Balcombe anti-fracking protesters consider legal challenge

Balcombe anti-fracking protestsImage source, PA
Image caption,
Protesters from around the country gathered last summer amid fears that test-drilling would lead to fracking

Anti-fracking protesters are considering a legal challenge against the decision to approve plans for the continued exploration for oil and gas at Balcombe.

West Sussex County Council (WSCC) this week granted energy company Cuadrilla permission to carry out further tests.

Protesters from around the country gathered last summer amid fears that test-drilling would lead to fracking.

Cuadrilla says it will not carry out hydraulic fracturing at the site.

'Pawns against giants'

Frack Free Balcombe Residents Association said it was meeting lawyers next week to see if there were grounds for a judicial review of the WSCC decision.

"Maybe we are just hoping in vain but the sensible thing is to ask the lawyers and follow their advice," said spokesman Charles Metcalfe.

"There are times when we feel like pawns struggling against giants."

He said the group had been advised it might be able to take action using European legislation which capped legal fees at £10,000 for associations such as his.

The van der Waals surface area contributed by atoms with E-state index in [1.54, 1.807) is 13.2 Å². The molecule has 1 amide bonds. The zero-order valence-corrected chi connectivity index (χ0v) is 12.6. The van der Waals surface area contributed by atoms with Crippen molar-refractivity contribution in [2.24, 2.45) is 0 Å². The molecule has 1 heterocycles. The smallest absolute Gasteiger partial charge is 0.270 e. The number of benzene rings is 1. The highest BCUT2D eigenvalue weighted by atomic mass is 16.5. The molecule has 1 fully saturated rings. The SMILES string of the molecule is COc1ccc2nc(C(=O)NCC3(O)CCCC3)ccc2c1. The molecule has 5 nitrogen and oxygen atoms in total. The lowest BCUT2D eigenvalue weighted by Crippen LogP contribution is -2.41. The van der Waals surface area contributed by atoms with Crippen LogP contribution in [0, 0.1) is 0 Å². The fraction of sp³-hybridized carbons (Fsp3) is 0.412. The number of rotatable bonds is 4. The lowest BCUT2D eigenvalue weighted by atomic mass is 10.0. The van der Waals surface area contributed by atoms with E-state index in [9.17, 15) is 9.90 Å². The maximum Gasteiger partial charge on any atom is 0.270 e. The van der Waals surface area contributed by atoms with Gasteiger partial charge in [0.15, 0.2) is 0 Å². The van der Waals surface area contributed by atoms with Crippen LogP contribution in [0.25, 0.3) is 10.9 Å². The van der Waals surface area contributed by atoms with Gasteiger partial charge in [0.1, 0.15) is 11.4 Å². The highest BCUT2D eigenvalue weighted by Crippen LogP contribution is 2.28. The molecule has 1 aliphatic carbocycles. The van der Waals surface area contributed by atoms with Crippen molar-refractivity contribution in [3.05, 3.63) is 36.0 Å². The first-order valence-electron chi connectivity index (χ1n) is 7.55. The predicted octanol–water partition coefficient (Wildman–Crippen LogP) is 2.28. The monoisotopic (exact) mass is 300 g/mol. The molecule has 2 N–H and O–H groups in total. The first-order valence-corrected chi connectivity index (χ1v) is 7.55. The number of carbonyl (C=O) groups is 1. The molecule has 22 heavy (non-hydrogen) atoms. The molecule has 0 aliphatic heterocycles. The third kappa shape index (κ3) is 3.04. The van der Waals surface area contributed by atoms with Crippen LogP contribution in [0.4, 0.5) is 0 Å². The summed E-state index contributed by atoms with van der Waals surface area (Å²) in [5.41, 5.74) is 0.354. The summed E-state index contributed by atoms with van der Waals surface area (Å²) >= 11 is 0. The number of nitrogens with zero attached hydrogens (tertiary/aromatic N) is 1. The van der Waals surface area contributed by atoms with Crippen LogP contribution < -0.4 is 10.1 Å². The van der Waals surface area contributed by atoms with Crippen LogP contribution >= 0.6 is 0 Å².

"We have 300 members, so that works out at less than £35 each, so it's perfectly do-able in terms of cost," he said.

Seven-day test

Cuadrilla said it wanted to check the quantity of oil and how quickly it flows using a process called flow-testing.

To do this it would first dissolve mud in the well and clean its limestone face by circulating a solution made up of 90% water and 10% hydrochloric acid.

"At this dilution ratio the solution is classified as non-hazardous to groundwater," a Cuadrilla spokeswoman said.

The testing, which will take seven days, is unlikely to take place this year, she added.

A Cuadrilla spokeswoman said there was no need to hydraulically fracture the well because the rock is naturally fractured.

She said the dilute hydrochloric acid solution was not the same as that used for fracking, and that it would not be pumped in at a high enough pressure to fracture the rock.

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